March 25, 2012



                                                       Sermon delivered by the Reverend Father Bill Smith
                                            at Holy Faith Episcopal Church, Port St Lucie, on 25 March 2012 

Reading from the Hebrew Scriptures: Jeremiah 31: 31-34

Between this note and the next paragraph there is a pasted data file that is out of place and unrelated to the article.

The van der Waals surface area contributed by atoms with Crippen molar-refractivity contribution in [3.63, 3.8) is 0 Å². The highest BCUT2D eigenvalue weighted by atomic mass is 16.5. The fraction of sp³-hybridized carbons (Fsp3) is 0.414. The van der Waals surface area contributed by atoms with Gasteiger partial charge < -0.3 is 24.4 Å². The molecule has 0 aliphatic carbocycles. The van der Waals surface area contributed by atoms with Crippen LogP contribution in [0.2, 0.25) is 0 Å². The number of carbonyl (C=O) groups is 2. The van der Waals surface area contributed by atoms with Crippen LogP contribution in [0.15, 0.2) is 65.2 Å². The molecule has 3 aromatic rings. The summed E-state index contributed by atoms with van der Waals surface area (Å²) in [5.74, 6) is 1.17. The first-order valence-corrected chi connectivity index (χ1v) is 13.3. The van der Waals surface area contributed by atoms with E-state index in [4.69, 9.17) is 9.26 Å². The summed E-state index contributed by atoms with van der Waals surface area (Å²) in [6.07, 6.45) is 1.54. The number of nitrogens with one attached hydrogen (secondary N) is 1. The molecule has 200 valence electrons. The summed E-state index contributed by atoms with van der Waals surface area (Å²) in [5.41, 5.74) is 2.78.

So far this Lent our readings from the Hebrew Scriptures have focussed on covenants, commitments that God has made with his people.  We have seen that the English word, “covenant”, is used to translate a concept in Hebrew that has to do with cutting or cleaving, or separation.  Four weeks ago we saw how God cleaved the Heavens with a rainbow, and we commented that, when we look at the sky rather than at the rainbow, that there is usually a distinct division between the darkness on one side of the rainbow and the brightness on the other.  At that time God made a promise to Noah and to all his descendants that he would never again destroy the World with a great flood.  Three weeks ago we read of a promise made to Abraham that his descendants would be as numerous as the stars in the Heavens.  This time there was a cleaving of some livestock, and God ratified this promise by passing through the divided parts of the slaughtered animals in the guise of a blazing lantern.  We also saw how God demanded that Abraham offer his promised and only son, Isaac, as a sacrifice, and how Abraham, in total confidence that in fact the Lord God would prevent such a sacrifice, left his servant with the donkey with the parting words, “Wait here until we return.”  Such is the faithfulness of God in what he promises that Abraham knew that both he and Isaac would return from the altar of sacrifice.  Then two weeks ago, when the reading was from Exodus 20, we saw how the words spoken by God to Moses might better be understood as words of promise rather than words of command.  God cuts us a deal, carved in stone, that when we put him first, then we discover that he has promised that he will see to it that he will keep us doing the things that he promises in those seventeen verses of Exodus 20.  In other words, they are promises that we can be assured he will keep concerning us, rather than commandments that we most certainly break.  Last week we saw how when people do what God urges them to do, then the stumbling blocks in our way are removed.  When the people focussed on the bronze serpent that he had instructed Moses to mould, the powers of the snakes in the animal world were thwarted, and we saw also how the words of Jesus about being lifted up, whether by his enemies on a cross or by his Father into the Heavens, encourage us to gaze upon him and leave whatever besets us for him to deal with.